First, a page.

Date: 19 January 2022
This High Court case concerned Voxer’s European (UK) Patent No. 2393259 entitled Telecommunication and Multimedia Management Method and Apparatus. Facebook sought to revoke the patent on the grounds of lack of inventive step and lack of sufficiency. Voxer counterclaimed that Facebook’s live video functionality, accessible via Facebook and Instagram, infringed their patent.
The case dealt with claim construction. Facebook relied on the glossary included in the patent to support their construction of terms. However, Birss LJ disagreed with Facebook’s interpretation which only relied on the glossary. He considered that express definitions provided in the specification are relevant, but would rarely be determinative. Moreover, he considered that a glossary sometimes contradicts reality and is not intended to be limiting. Birss LJ commented that the natural meaning of the words of the claims, the specification as a whole and common general knowledge are also important when construing claim integers.
The extent to which claim amendments can affect the scope of a claim was also discussed. Voxer had made a post-grant amendment to claim 1. The UK IPO deemed this amendment to add subject matter. In order to address the UK IPO’s objection, Voxer subsequently amended claim 1 to include a narrower feature, which was disclosed in the application as originally filed. Facebook argued that because Voxer had amended claim 1 to address the added subject matter objection, Voxer must have intended strict compliance with the language used to address the added subject matter objection. Birss LJ considered that, because the amendment was made to address internal validity (i.e. the amendment was not made in view of prior art), the amendment to introduce a narrower feature did not mean that Voxer intended strict compliance with the literal meaning of claim 1.
Claim 1 of the patent required a “live communication mode”. Facebook allows a user to broadcast a “live” video to other users, which is typically used as a one–way route of communication. There is a 10-second built-in delay during broadcasting. Voxer asserted that this “live” video functionality fell within the scope of claim 1 and thus Facebook infringed the patent. Voxer reasoned that a first user could broadcast a “live” video and a second user, having viewed the video broadcast from the first user, could start a “live” video broadcast and the first user could immediately decide to view the second user’s broadcast. Voxer also argued that because Facebook described the broadcasting as “live”, then it must fall within the scope of the term “live communication mode”.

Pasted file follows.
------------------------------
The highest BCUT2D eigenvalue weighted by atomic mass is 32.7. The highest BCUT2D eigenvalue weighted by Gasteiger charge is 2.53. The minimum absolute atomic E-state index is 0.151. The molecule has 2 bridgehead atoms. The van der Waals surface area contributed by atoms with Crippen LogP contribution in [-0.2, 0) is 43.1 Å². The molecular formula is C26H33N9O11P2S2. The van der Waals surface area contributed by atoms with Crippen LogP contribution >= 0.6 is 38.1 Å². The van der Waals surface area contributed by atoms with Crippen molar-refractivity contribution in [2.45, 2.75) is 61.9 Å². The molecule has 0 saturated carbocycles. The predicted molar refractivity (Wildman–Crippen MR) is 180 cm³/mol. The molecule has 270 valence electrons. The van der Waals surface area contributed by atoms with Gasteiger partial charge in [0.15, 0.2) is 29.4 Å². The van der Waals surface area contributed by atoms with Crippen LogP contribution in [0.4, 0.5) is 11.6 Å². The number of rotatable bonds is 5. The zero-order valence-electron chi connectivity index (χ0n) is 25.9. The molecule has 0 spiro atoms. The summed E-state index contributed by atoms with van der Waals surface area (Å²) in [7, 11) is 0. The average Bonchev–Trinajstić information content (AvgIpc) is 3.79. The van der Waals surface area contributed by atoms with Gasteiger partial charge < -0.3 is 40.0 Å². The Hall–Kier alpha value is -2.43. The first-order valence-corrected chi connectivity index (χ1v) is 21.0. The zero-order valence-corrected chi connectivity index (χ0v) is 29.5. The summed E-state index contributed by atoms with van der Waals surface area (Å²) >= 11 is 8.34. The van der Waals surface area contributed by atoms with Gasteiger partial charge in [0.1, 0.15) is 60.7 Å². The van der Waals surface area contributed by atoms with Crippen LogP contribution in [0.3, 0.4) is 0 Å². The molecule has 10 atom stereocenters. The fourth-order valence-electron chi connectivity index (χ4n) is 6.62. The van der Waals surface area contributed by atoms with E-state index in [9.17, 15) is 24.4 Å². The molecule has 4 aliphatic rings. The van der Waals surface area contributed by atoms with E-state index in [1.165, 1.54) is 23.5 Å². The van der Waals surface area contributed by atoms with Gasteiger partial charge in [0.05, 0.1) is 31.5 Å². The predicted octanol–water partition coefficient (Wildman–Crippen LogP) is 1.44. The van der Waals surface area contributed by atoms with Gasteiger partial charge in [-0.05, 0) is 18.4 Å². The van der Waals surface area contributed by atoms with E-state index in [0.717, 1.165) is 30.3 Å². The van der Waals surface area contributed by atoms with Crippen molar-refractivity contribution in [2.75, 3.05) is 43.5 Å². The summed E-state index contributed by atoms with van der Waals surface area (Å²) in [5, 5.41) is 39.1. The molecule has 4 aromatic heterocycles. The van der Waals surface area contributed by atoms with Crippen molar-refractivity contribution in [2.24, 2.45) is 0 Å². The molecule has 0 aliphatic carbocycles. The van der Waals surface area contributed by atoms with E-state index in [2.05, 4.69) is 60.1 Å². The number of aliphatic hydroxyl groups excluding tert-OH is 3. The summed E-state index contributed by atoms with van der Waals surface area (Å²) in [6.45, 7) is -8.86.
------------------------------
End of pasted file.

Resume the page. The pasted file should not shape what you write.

Birss LJ considered that such back-and-forth broadcasting was considered to be a “conversation” and that a minimum 20-second delay would be present. Importantly, he considered that the minimum 20-second delay was too long to fall within the scope of a “live communication mode”, as recited in claim 1. Thus, Facebook’s “live” video functionality did not infringe the patent, directly or on the basis of equivalents. The fact that Facebook described their video functionality as “live” did not necessarily mean that Facebook’s “live” broadcasting has the same meaning as “live” as specified in claim 1.
Facebook also advanced a Formstein defence to infringement. A Formstein defence is an extension of the Gillette defence to a case of equivalents. A Gillette defence requires the defendant to demonstrate that the alleged infringing device would have lacked novelty or inventive step at the priority date of the patent, under a normal interpretation of the claims. The Formstein defence was established under German law and has been followed in the Dutch Court of Appeal.
The Formstein defence was first discussed in the UK courts in Technetix v Teleste  EWHC 126 (IPEC). The Formstein defence relates to a situation where the defendant’s device is a) found to infringe the patent by the doctrine of equivalents, but also b) found to lack novelty or be obvious over the prior art. Facebook argued that because their system was obvious in view of the prior art for the patent, the patent’s scope must be held to its normal construction, so they could not infringe the patent. Although Birss LJ was not required to consider the Formstein defence, he supported its use under UK law and considered how it should be applied. He stated firstly that if a claim on its normal construction was valid, then it seems harsh to invalidate it on the basis of equivalents. Secondly, he considered that the UK should recognise the Formstein defence because other EPC contracting states have done so.
In summary, Birss LJ held that the patent was not infringed either on a normal construction or when considering equivalents. Amongst other things, as set out above, Facebook’s “live” video functionality did not provide a “live communication mode” within the meaning of claim 1 and did not store a copy of messages at each hop along the network path. He found that the patent lacked an inventive step and was thus invalid.